Friday, January 23, 2009

At the House of Mouse

Friday afternoon was the Disney hat building for me, spreading joy and flyers for next weeks membership meeting ...

I got a chance to see some 3-D images for the retooled Beauty and the Beast, and I can tell you now, without fear of contradiction, that it looks like ... 3-D. Says an artist:

Part of what's hard is everything is hand-drawn, so you have lots of flat shapes, no highlights on hair, no individual strands, no texture on the sides of faces. That looks fine for hand-drawn animation, but getting the drawings into stereo mode is a challenge ...

Especially when it was never put together that way.

The other subject that came up as I made my rounds was the 45-hour workweeks staring Disneyites in the face. Apparently some are not pleased with it. One conversation I had went like this:

Artist: Is what management doing, expanding the workweek to 45 hours, is that legal?

Me: If you mean can Disney cut wages, since that's what they're doing, the answer is yes. As long as they don't cut anybody's pay below contract minimums, they're within their rights. I think most employees are taking a 15% to 18% hit.

Artist: No, I figured it out. Some people around here are taking a cut of more than 20%.

Me: Hmm. Well, you'd know better than I would.

Artist: The Personal Service Contracts. Did the company get rid of them to hold down wages?

Me: That's what I always thought, and what I told people. I never bought the company line it was to give everyone more "freedom". It was to help contain wage increases.

Artist: They tell us it would be unprofessional if we left in the middle of an assignment.

Me: Since nobody has Personal Service Contracts anymore, that's sort of what they tend to say, harping on the "professionalism" thing. But I've yet to see a company that worries about its professionalism when it lays an employee off at an inconvenient time. If you're leaving for a lot more money someplace else, go ahead and be unprofessional. Just don't expect they'll let you come back real quick. Some people here will probably remember your treason.

But in the long run, I don't think it makes much difference. I've had Disney managers tell me on more than once that this or that animator or tech director "will never work here again!" But whattaya know? A couple of years later, they're working here again. Amazing how that happens. If they need you, they hire you, because it's business.

As you can see, it was a fine afternoon. But then night fell, I got hungry, and so I left to go get dinner.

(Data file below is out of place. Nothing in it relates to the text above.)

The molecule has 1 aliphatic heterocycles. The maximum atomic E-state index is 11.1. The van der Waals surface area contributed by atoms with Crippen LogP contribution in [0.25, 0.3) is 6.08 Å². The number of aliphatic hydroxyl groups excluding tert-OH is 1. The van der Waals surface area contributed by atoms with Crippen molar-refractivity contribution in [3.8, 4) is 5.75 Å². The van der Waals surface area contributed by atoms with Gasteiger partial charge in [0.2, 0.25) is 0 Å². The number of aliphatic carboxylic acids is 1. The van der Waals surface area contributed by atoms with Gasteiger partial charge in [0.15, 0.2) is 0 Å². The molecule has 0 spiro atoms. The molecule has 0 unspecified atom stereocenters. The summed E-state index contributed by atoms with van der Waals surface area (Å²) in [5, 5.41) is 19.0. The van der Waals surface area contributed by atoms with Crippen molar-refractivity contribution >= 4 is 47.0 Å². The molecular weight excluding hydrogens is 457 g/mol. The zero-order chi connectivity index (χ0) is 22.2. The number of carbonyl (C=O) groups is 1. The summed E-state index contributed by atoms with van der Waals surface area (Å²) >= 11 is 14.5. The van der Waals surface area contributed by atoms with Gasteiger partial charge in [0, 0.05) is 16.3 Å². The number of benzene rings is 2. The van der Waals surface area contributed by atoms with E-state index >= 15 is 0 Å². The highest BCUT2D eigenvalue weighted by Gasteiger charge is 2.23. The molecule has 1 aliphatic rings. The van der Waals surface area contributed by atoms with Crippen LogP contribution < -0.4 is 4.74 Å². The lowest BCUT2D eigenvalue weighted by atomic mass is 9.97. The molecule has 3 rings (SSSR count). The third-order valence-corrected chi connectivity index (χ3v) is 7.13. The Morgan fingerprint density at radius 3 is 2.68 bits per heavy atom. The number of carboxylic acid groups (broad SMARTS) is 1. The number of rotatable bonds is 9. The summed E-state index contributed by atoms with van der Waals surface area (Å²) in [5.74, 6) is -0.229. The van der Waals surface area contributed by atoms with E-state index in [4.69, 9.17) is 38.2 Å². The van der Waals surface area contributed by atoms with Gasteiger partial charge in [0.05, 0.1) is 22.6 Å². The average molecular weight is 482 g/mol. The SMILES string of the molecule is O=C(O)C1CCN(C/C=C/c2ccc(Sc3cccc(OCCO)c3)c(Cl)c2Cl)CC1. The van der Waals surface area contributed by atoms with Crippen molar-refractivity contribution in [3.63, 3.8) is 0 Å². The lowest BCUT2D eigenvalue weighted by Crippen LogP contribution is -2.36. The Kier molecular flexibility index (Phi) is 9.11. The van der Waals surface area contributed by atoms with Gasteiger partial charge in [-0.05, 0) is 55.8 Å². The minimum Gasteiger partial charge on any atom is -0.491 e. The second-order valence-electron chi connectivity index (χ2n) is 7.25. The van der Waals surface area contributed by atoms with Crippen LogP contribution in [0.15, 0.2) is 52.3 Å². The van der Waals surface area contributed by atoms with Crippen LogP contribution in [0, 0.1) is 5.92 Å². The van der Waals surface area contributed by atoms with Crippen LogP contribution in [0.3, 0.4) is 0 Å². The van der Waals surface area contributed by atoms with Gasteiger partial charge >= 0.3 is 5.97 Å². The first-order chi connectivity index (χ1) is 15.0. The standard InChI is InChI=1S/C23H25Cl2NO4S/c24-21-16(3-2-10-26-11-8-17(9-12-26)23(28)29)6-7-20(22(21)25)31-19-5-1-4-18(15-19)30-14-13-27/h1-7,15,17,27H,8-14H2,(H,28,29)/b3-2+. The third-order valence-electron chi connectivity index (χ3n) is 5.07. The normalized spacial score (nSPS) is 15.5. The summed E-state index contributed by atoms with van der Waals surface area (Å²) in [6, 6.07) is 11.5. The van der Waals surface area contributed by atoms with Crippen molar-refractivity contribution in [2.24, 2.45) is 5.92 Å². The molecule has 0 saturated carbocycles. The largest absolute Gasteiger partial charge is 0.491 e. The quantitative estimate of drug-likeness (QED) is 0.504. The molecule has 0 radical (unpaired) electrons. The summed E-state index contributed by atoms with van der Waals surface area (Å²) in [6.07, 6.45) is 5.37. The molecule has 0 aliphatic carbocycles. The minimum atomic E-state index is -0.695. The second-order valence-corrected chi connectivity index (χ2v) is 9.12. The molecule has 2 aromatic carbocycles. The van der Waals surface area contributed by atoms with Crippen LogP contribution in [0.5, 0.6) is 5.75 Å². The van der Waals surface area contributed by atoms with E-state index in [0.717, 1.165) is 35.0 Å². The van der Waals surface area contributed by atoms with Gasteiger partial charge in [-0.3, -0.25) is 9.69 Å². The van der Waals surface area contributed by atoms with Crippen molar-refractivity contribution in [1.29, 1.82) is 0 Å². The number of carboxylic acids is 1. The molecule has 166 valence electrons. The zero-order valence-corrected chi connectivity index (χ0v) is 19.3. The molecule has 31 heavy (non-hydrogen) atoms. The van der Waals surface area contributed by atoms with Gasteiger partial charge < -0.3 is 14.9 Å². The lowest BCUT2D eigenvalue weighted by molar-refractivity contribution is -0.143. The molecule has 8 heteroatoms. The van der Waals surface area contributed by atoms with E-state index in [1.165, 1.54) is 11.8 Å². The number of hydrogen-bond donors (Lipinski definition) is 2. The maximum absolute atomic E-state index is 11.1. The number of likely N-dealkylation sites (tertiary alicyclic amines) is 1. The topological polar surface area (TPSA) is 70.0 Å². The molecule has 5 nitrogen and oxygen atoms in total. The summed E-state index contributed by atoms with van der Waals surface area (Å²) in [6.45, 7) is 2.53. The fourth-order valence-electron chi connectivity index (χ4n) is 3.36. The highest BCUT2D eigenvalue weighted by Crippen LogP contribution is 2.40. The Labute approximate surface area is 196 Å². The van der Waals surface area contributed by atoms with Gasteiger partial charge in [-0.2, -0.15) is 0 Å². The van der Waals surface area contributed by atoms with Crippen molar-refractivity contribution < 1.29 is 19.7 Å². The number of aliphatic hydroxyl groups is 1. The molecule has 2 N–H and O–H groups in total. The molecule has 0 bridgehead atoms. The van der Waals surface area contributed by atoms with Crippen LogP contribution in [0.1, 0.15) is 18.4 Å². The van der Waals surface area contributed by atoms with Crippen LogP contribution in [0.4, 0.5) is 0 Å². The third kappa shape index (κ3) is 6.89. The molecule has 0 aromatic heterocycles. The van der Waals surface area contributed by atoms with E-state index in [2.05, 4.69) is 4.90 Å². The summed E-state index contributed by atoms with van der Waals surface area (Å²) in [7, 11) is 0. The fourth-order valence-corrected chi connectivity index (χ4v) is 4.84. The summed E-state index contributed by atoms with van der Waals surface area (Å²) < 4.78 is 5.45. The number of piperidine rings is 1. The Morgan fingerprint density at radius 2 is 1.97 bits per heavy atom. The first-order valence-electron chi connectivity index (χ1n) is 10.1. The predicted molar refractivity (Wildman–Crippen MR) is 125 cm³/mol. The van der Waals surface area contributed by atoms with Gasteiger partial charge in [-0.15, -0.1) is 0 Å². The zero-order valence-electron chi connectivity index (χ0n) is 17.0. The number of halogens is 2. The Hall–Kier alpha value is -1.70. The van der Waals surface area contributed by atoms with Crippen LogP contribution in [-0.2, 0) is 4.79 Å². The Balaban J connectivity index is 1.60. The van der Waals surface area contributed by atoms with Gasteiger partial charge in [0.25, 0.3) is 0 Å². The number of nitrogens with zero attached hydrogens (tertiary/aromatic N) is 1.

I'm only willing to keep the work thing going for so long.

13 comments:

Lionel said...

"Hey, all those paintings from the Italian Renaissance, hanging around in museums everywhere, look sooo flat, let's take them and make them 3D !"...

I never liked "Beauty and the Beast", and still consider it a catastrophe and, perhaps, one of the worst animated features ever to come out of Disney. Still, the idea of "improving" it with 3D, "allowing people to enjoy it in a way they never could before" makes me nauseous and is an artistic crime that should be punished by law. What's next ? "Snow White " in 3D ?

Anonymous said...

Lionel, are you in the animation business?

Steve Hulett said...

What's next ? "Snow White " in 3D ?


Personally, I'm waiting for The Adventures of Robin Hood in 3-D.

Anonymous said...

"Beauty and the Beast" a disaster?

DUDE!!???!!!!

Floyd Norman said...

Lucas and Spielberg drove me nuts by screwing with their finished films. When a film is finished -- it’s finished! Move on. Do something new.

pedro said...

Personally... I think it is good... This will open a lot of new possibilities for hand-drawn animation.

Not impressed said...

"Possibilities," Pedro? The only meaningful "possibility" is the making of new films. Being able to generate business by technically fiddling with older films will have the opposite effect. If this succeeds,that will only mean less new and more fiddling.

Anonymous said...

sounds like more change is in the air

Justin said...

About the rate reduction the math is quite simple. If the animators keep their same weekly salary and simply adjust from a 40 hour week to a 45 hour week their pay is getting cut by 15%. The cut could only be more if their weekly salary was also cut, and will be less (or possibly a weekly pay raise) if they hit the hourly minimum.

If the staff don't like it they can go to Dreamworks which is on the top 100 places to work with an average annual salary of $135,000.

http://money.cnn.com/magazines/fortune/bestcompanies/2009/snapshots/47.html

showmethemoney said...

Unfortunately average salary and medium salary are calculated differently. Medium salary would in this case, reflect the salary (aproximation)of most animators, without taking in account the salaries of the top earners, which tends to change the curve.

I have a hunch the medium salary is somewhat lower than the 135 K...

r.

Anonymous said...

Dreamworks has been steady for awhile. With the infusion of Kung Fu Panda (easily their best 3D film to date) I bet there are more and more people trying to get in over there. They do have momentum.

Anonymous said...

That's Blasphemy!!!! Dreamworks IS NOT Pixar...no one should voluntarily want to work there!!!

Pixar and their below Union scale wages is the ONLY place worth working.

simpleton said...

"Beauty and The Beast" in 3d??
Someone at Disney actually thought that was a good idea?

Disney has been making stupid decisions for more than ten years now...

r.

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